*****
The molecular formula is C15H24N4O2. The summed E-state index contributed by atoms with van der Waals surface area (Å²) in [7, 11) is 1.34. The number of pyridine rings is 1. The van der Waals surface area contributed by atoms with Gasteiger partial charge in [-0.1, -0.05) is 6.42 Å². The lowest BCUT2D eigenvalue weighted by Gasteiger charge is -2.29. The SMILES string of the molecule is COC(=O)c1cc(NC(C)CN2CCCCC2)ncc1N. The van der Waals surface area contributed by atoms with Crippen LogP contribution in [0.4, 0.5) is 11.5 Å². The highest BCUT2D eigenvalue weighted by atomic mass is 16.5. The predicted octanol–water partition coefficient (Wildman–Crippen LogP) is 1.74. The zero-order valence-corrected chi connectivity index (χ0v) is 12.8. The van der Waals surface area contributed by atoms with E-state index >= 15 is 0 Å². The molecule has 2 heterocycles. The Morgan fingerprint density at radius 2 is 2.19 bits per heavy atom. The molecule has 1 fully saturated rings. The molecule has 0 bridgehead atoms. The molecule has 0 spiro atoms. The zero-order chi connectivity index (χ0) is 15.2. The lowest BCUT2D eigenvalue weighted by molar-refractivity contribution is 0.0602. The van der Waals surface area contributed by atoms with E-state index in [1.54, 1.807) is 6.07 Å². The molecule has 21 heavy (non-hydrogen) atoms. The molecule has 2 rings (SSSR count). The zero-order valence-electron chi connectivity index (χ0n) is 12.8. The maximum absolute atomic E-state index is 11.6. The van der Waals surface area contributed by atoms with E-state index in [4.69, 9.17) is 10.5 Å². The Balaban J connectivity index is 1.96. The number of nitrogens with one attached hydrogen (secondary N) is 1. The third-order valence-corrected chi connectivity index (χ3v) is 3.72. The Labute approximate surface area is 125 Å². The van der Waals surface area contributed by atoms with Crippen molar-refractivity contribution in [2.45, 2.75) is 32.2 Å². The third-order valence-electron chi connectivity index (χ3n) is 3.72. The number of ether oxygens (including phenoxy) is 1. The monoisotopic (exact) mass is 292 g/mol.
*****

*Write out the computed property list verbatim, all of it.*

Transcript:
The molecular formula is C15H24N4O2. The summed E-state index contributed by atoms with van der Waals surface area (Å²) in [7, 11) is 1.34. The number of pyridine rings is 1. The van der Waals surface area contributed by atoms with Gasteiger partial charge in [-0.1, -0.05) is 6.42 Å². The lowest BCUT2D eigenvalue weighted by Gasteiger charge is -2.29. The SMILES string of the molecule is COC(=O)c1cc(NC(C)CN2CCCCC2)ncc1N. The van der Waals surface area contributed by atoms with Crippen LogP contribution in [0.4, 0.5) is 11.5 Å². The highest BCUT2D eigenvalue weighted by atomic mass is 16.5. The predicted octanol–water partition coefficient (Wildman–Crippen LogP) is 1.74. The zero-order valence-corrected chi connectivity index (χ0v) is 12.8. The van der Waals surface area contributed by atoms with E-state index >= 15 is 0 Å². The molecule has 2 heterocycles. The Morgan fingerprint density at radius 2 is 2.19 bits per heavy atom. The molecule has 1 fully saturated rings. The molecule has 0 bridgehead atoms. The molecule has 0 spiro atoms. The zero-order chi connectivity index (χ0) is 15.2. The lowest BCUT2D eigenvalue weighted by molar-refractivity contribution is 0.0602. The van der Waals surface area contributed by atoms with E-state index in [1.54, 1.807) is 6.07 Å². The molecule has 21 heavy (non-hydrogen) atoms. The molecule has 2 rings (SSSR count). The zero-order valence-electron chi connectivity index (χ0n) is 12.8. The maximum absolute atomic E-state index is 11.6. The van der Waals surface area contributed by atoms with E-state index in [4.69, 9.17) is 10.5 Å². The Balaban J connectivity index is 1.96. The number of nitrogens with one attached hydrogen (secondary N) is 1. The third-order valence-corrected chi connectivity index (χ3v) is 3.72. The Labute approximate surface area is 125 Å². The van der Waals surface area contributed by atoms with Crippen molar-refractivity contribution in [2.45, 2.75) is 32.2 Å². The third-order valence-electron chi connectivity index (χ3n) is 3.72. The number of ether oxygens (including phenoxy) is 1. The monoisotopic (exact) mass is 292 g/mol.